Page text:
One of the methodologies to analyze the hadith is to collect the similar hadiths to create a full image, for some hadiths are summarized and others are generic. The Prophet peace be upon him said: It is not permissible to spill the blood of a Muslim except in three [instances]: the married person who commits adultery, a life for a life, and the one who forsakes his religion and separates from the community” (Bukhari and Muslim). This would seem to justify the death penalty for riddah. Yet, there is another hadith which is similar to this hadith narrated by Abu Dawud, that states that is not so. In this hadith the Prophet, peace be upon him said, “The blood of a Muslim man who testifies that there is no god but Allah and that Muhammad is Allah’s Apostle should not lawfully be shed except only for one of three reasons: a man who committed fornication after marriage, in which case he should be stoned; one who goes forth to fight against Allah and His Apostle, in which case he should be killed or crucified or exiled from the land; or one who commits murder for which he is killed” (Sunan Abi Dawud, 4353). We notice in the two hadiths above that both are talking about the same three instances in which a Muslim can be killed, as it is shown in the table below:
Abu Dawud’s hadith
|The married person who commits adultery||A man who committed fornication after marriage, in which case he should be stoned|
|A life for a life||One who commits murder for which he is killed|
|The one who forsakes his religion and separates from the community||One who goes forth to fight against Allah and His Apostle, in which case he should be killed or crucified or exiled from the land|
According to the Islamic methodology, the instances on both sides of the table should be identical and matching, sometimes one explains the other. We can clearly see that the one who forsakes his religion and separates from the community is not exactly identical to the one who goes forth to fight against Allah and His Apostle unless we realize that at that time in history, the default attitude of the people who left Islam, was that they were going directly to the camp of the enemy, as this was the normal tradition then. Thus, we must interpret this hadith contextually in regards to the environment, norms and traditions practiced by the community. The punishment here is to be killed or crucified or exiled from the land but this punishment is for not simply forsaking Islam, but becoming a fighter against Allah and his Apostle.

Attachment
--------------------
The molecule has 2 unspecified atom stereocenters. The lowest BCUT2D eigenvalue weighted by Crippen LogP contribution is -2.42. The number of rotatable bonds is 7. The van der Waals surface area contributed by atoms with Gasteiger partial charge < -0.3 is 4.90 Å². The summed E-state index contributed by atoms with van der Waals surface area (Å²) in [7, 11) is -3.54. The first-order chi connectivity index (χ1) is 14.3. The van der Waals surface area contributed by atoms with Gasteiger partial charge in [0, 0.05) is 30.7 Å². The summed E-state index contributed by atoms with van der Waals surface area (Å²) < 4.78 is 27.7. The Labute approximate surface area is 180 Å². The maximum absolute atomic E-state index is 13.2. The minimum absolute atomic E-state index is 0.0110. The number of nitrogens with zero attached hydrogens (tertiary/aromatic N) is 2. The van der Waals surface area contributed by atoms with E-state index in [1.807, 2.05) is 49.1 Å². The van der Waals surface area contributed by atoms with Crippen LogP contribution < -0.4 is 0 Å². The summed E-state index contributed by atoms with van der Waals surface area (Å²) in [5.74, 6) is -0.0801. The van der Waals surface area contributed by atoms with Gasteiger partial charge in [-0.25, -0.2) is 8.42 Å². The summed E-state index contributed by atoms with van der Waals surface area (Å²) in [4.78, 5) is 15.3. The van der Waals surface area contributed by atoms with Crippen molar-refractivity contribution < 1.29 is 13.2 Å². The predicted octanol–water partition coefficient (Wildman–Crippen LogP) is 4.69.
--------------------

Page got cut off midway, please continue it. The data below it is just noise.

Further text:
These three punishment options listed above are available in the Qur’an, but they are for people who strive to cause mischief, as it said: “The recompense of those who make war against Allah and His Messenger and spread corruption in the land is that they are to be killed or crucified, or have their hand and a foot cut off on opposite sides, or be expelled from the land. For them is shame in this world and a great punishment in the everlasting life.” (Surah 5, Ayah 33).
When we say it was the default attitude of apostates to join the enemy it means that if they did not join them there would be no reason to kill, crucify or exile anyone, and here is a good evidence for that. A Bedouin gave the pledge of allegiance to Allah’s Messenger peace be upon him for Islam and the Bedouin got a fever where upon he said to the Prophet peace be upon him “Cancel my pledge.” But the Prophet peace be upon him refused. He came to him (again) saying, “Cancel my pledge.’ But the Prophet peace be upon him refused. Then (the Bedouin) left (Medina). Allah’s Apostle said: “Medina is like a pair of bellows (furnace): It expels its impurities and brightens and clears its good” (Sahih al-Bukhari 7209). It is obvious that the Bedouin left Medina as an apostate, and it is obvious, as well, that the Prophet, peace be upon him, did not send anybody to kill him because he was not joining enemies who were committing aggression against Islam and Muslims. Thus, we see that aggression against Muslim is punishable by death but forsaking one’s religion or a believer, particularly a female believer, simply having another interpretation of the faith than groups like ISIS or al Shabaab can hardly be justifiably put to death. This is a brutality practiced by such groups to intimidate, coerce and take power. But we should remember there is no coercion in Islam, as Allah says in the Qur’an: “There is no compulsion in religion. Righteousness is now distinct from error. He who disbelieves in the idol and believes in Allah has grasped the firmest tie that will never break. Allah is Hearing, Knowing” (Surah 2, Ayah 256). Believers are called to Islam by free choice and no one should be executed for walking away from Islam, as Allah says in the Qur’an: “Had your Lord willed, whosoever is in the earth, all would have believed. Would you then constrain people until they believe?” (Surah 10, Ayah 99). Allah will punish in the next life as He sees fit.
This is a concise exhibition of this important issue in Islam, and I pray to Allah that I was blessed by His Grace to explain and clear the misunderstanding which caused many deaths and pains.
Praise be to Allah the Lord of all creations